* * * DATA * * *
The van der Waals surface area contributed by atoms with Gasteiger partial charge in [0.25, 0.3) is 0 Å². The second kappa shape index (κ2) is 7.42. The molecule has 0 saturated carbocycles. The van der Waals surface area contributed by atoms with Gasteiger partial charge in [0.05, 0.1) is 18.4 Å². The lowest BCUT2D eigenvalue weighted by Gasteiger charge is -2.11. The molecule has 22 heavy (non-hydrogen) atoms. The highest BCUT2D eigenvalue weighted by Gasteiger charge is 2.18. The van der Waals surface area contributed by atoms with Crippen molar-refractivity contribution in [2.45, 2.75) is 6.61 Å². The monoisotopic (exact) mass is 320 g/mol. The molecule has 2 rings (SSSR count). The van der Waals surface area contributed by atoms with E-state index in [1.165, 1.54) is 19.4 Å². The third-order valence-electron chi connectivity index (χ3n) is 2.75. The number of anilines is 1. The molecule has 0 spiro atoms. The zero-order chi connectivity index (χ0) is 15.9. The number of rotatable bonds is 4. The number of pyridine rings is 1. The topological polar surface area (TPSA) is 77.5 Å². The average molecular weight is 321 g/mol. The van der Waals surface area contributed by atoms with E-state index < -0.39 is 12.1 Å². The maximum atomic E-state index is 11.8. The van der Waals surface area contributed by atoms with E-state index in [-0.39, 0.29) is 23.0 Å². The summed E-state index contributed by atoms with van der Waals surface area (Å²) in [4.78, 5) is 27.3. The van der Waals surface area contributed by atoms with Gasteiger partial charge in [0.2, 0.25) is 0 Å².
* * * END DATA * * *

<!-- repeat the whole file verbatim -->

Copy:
The van der Waals surface area contributed by atoms with Gasteiger partial charge in [0.25, 0.3) is 0 Å². The second kappa shape index (κ2) is 7.42. The molecule has 0 saturated carbocycles. The van der Waals surface area contributed by atoms with Gasteiger partial charge in [0.05, 0.1) is 18.4 Å². The lowest BCUT2D eigenvalue weighted by Gasteiger charge is -2.11. The molecule has 22 heavy (non-hydrogen) atoms. The highest BCUT2D eigenvalue weighted by Gasteiger charge is 2.18. The van der Waals surface area contributed by atoms with Crippen molar-refractivity contribution in [2.45, 2.75) is 6.61 Å². The monoisotopic (exact) mass is 320 g/mol. The molecule has 2 rings (SSSR count). The van der Waals surface area contributed by atoms with E-state index in [1.165, 1.54) is 19.4 Å². The third-order valence-electron chi connectivity index (χ3n) is 2.75. The number of anilines is 1. The molecule has 0 spiro atoms. The zero-order chi connectivity index (χ0) is 15.9. The number of rotatable bonds is 4. The number of pyridine rings is 1. The topological polar surface area (TPSA) is 77.5 Å². The average molecular weight is 321 g/mol. The van der Waals surface area contributed by atoms with E-state index < -0.39 is 12.1 Å². The maximum atomic E-state index is 11.8. The van der Waals surface area contributed by atoms with E-state index in [-0.39, 0.29) is 23.0 Å². The summed E-state index contributed by atoms with van der Waals surface area (Å²) in [4.78, 5) is 27.3. The van der Waals surface area contributed by atoms with Gasteiger partial charge in [0.2, 0.25) is 0 Å².